Photo from inside the gala tent last night at American Ballet Theater’s opening night gala taken from NY Social Diary, who, sadly, don’t seem to have any pics up of Irina Dvorovenko in her beautiful red gown. It was one of the most beautiful dresses I’ve ever seen — long and many-layered but each layer seemed to be made of a light, sheer piece of fabric, so the whole thing looked light and diaphanous, though it wasn’t really see-through, just looked that way. Anyway, if anyone finds a picture of her, please let me know! Roberto Cavalli probably designed it…
Anyway, so the opening night gala was last night. It was loooong — one of the longest I’ve seen. We didn’t get out until 9:30, and it began at 6:30. It opened with an excerpt from Frederick Ashton’s Birthday Offering, of seven couples waltzing at what seemed to be a party (I haven’t seen this ballet), with Irina Dvorovenko and Maxim Beloserkovsky the main couple.
Following that was a series of introductions and thank yous by Kevin McKenzie (Art. Dir.), Blaine Trump and Caroline Kennedy (the two women were honorary chairs of the evening, along with Michelle Obama, who wasn’t there), and then David Koch who has funded the upcoming production of the company’s Nutcracker this winter.
Then, a group of ABT II dancers performed an excerpt of Edwaard Liang’s Ballo Per Sei, which was a contemporary lyrical piece, set to Vivaldi. I recognized a SLSG favorite — Irlan Silva — right away.
Then came the “Rose Adagio” from Sleeping Beauty, performed by Michele Wiles, with Sascha Radetsky, Craig Salstein, Gennadi Saveliev, and Roman Zhurbin as suitors. I don’t think I’ve ever seen this performed so well. Michele really held those balances, and she was so vivacious! Both she and Paloma Herrera, who danced a later excerpt from SB later in the evening, really embodied a young Princess Aurora very well. Michele got loads of applause – the most thus far of the evening.
Then came David Hallberg and Natalia Osipova’s Olympic version of Giselle — this an excerpt from Act II. People laughed and shook heads in amazement at Osipova’s sky-high ballons and sprightly jumps and leaps. She is really incredible. And then at the end when she jeted off and he followed her, it was really beautiful. But athletically astounding as it was, it was still moving; nearly brought tears to my eyes. I mean, how do you manage to do athletic feats like that and make it seem like you’re a light, other-worldly spirit instead of nearly exhausting yourself to death? I don’t know if I’ll ever be able to see anyone else dance Giselle again besides Osipova now. I saw a couple of etoiles from the Paris Opera Ballet perform it at the Guggenheim a few months ago and all I could think was, “wait, where’s the ear-high develope?” and “that arabesque penchee is nowhere near 6:00!” Natalia Osipova has spoiled me.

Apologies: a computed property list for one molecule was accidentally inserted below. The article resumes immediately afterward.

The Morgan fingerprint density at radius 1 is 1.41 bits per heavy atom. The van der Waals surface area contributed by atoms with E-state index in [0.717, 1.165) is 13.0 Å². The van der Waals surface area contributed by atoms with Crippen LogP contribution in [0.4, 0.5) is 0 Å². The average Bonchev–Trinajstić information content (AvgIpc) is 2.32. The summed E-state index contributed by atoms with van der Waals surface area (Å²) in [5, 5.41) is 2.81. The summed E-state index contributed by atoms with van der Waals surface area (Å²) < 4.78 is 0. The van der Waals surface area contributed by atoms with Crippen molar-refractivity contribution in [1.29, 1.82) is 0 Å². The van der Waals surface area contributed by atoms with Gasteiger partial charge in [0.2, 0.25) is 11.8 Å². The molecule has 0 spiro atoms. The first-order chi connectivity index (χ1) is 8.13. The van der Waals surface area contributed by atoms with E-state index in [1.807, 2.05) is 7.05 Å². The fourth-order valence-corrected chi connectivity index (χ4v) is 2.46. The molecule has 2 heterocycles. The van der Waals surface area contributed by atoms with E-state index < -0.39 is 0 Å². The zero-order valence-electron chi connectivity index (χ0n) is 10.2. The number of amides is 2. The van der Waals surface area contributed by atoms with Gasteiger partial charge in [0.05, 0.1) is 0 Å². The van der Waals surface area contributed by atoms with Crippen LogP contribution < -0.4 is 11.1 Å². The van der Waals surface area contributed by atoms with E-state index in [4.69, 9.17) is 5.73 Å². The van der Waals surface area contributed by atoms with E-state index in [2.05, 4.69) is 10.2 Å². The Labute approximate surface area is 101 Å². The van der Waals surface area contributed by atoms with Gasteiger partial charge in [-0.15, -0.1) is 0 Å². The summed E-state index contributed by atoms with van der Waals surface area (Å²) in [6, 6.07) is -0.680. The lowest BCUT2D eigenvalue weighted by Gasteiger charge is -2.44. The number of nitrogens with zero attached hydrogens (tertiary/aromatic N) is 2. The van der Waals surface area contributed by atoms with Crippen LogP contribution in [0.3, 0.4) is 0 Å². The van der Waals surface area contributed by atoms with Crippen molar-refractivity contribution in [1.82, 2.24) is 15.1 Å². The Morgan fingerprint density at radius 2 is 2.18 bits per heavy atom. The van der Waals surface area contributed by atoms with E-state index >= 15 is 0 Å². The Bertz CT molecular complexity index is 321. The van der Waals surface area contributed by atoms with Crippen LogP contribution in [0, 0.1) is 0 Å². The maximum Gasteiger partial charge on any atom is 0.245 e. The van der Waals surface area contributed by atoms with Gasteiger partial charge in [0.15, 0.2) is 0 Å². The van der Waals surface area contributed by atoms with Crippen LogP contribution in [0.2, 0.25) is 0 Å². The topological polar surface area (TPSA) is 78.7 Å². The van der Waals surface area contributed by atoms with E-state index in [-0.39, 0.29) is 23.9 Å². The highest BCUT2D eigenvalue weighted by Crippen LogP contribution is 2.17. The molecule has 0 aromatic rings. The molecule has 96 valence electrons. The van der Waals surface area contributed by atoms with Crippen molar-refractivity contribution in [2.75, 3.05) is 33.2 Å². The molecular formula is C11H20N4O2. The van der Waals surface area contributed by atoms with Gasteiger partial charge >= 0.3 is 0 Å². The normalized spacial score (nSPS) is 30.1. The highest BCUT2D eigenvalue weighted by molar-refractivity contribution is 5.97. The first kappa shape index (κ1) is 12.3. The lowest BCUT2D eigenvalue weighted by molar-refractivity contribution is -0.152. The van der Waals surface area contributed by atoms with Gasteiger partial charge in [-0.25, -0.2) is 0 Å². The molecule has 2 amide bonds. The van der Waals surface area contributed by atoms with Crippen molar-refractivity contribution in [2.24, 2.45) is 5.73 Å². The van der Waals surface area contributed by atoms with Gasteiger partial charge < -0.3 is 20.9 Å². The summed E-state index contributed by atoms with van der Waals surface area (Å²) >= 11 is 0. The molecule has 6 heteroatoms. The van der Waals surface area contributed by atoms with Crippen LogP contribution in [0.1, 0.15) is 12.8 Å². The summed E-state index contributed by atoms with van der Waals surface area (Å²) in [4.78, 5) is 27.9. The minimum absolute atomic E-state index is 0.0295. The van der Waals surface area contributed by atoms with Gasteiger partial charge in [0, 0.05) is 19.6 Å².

Then came Veronika Part and Marcelo Gomes doing my favorite gala fare, the Black Swan pas de deux. They were magnificent. Veronika kept doing these equally astounding crazy penchees, and she was so tantalizing with all of her faux White Swan poses! She was really a bad tease! And perfect fouette sequence for her, and his jetes and all — they got loads of applause too (oh, and so did David and Natalia).
Then was the beautiful Thais Pas de Deux by Ashton, danced by Diana Vishneva and Jared Matthews. I recently saw this rehearsed at a studio visit by Hee Seo and Sascha Radetsky, and it looks so different onstage far away and with costumes and all. It looked a lot more like MacMillan than I remembered. I loved it; Diana and Jared did very well but I still can’t wait to see Hee and Sascha. For her gala gown, Diana was wearing a very interesting-looking Japanese-styled dress.
Ending the first half of the evening was the finale of Tharp’s Brahms-Hayden Variations, danced by a group of seven couples, replete with trademark Tharpian flash and crazy lifts and high energy. Can’t wait to see this now either. I have in my notes, “who is dancing with Hammoudi?!” When I looked at my program, I saw it was Stella Abrera. She is really back and really on!